One could say the Tea Party will put food stamps programs at risk, but Democrats have already cut food stamps. They made cuts to fund education and health care. They chose austerity and cut the social program instead of taking money from defense, which is about 57% of the federal budget and could be significantly reduced.
On jobs and the economy, the top issue in the midterm election, the Tea Party’s gospel of free markets with a twist of Ayn Rand ideology would surely be bad for Americans. The GOP plan would raise the deficit $4 trillion. But, the Democrats are not a guaranteed panacea for fixing unemployment and making the economy work for all Americans instead of just the top 1%.
The Democrats are split on the Bush tax cuts, despite a Moody’s Investors Service report that “U.S. companies are hoarding almost $1 trillion in cash” and “are unlikely to spend on expanding their business and hiring new employees due to continuing uncertainty about the strength of the economy.” Lest you be optimistic about the split, the last time Democrats were this divided the people lost the public option or a Medicare buy-in. Conservative Democrats or Blue Dogs won the battle over what would be in health reform and would likely win the battle over tax cuts.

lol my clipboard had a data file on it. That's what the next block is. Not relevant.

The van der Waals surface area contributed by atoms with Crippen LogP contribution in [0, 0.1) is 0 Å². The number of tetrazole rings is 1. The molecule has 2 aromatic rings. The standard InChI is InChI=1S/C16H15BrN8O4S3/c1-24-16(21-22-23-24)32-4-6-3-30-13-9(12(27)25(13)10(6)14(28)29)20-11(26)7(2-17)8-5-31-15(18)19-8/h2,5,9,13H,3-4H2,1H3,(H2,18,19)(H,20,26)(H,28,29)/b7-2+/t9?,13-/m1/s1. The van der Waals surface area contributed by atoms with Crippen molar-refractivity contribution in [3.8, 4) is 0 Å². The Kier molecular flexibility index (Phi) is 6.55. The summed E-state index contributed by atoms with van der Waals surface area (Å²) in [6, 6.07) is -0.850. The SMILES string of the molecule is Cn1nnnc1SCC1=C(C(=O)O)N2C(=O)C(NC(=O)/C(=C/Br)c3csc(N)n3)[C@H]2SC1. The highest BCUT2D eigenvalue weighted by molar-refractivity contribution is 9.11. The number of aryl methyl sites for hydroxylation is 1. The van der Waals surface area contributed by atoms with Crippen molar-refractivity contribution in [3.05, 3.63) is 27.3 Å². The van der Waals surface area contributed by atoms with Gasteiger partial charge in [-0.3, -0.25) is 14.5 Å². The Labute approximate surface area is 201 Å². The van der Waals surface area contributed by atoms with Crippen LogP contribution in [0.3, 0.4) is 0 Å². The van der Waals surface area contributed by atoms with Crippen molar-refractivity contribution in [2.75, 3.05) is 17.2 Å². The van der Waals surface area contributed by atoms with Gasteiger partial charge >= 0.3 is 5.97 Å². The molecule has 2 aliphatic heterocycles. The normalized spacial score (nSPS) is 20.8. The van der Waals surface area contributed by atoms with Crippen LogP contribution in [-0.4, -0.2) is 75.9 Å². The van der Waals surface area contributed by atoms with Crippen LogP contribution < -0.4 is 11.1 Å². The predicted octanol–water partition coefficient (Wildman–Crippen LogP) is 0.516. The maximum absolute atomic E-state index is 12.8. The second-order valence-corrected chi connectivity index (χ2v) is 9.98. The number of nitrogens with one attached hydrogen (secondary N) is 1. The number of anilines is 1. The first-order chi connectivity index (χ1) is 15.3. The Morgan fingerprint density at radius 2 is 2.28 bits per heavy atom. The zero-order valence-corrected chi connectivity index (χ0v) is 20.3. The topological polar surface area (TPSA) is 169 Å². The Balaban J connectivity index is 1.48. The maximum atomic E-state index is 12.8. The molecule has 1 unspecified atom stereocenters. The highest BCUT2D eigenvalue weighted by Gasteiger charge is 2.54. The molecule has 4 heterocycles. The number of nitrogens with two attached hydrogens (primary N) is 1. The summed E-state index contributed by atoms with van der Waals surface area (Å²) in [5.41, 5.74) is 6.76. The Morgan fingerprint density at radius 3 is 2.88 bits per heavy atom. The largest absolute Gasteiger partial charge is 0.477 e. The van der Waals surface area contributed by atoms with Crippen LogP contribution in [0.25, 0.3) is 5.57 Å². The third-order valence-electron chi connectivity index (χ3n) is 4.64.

Finally, Obama supporters greatly fear a government shutdown or impeachment proceedings against Obama. Why the consternation? Democrats should welcome a shutdown. The shutdown Newt Gingrich briefly engaged in back in the 1990s likely contributed to President Clinton’s re-election in 1996. If Republicans displayed their obstructionism even more prominently, it would probably be easy for Democrats to sell themselves to voters in 2012 unless a number of Democrats became involved or complicit in the shutdown to win votes in their districts (not beyond the realm of possibility, many Democrats have run ads against supposed accomplishments of the Obama Administration).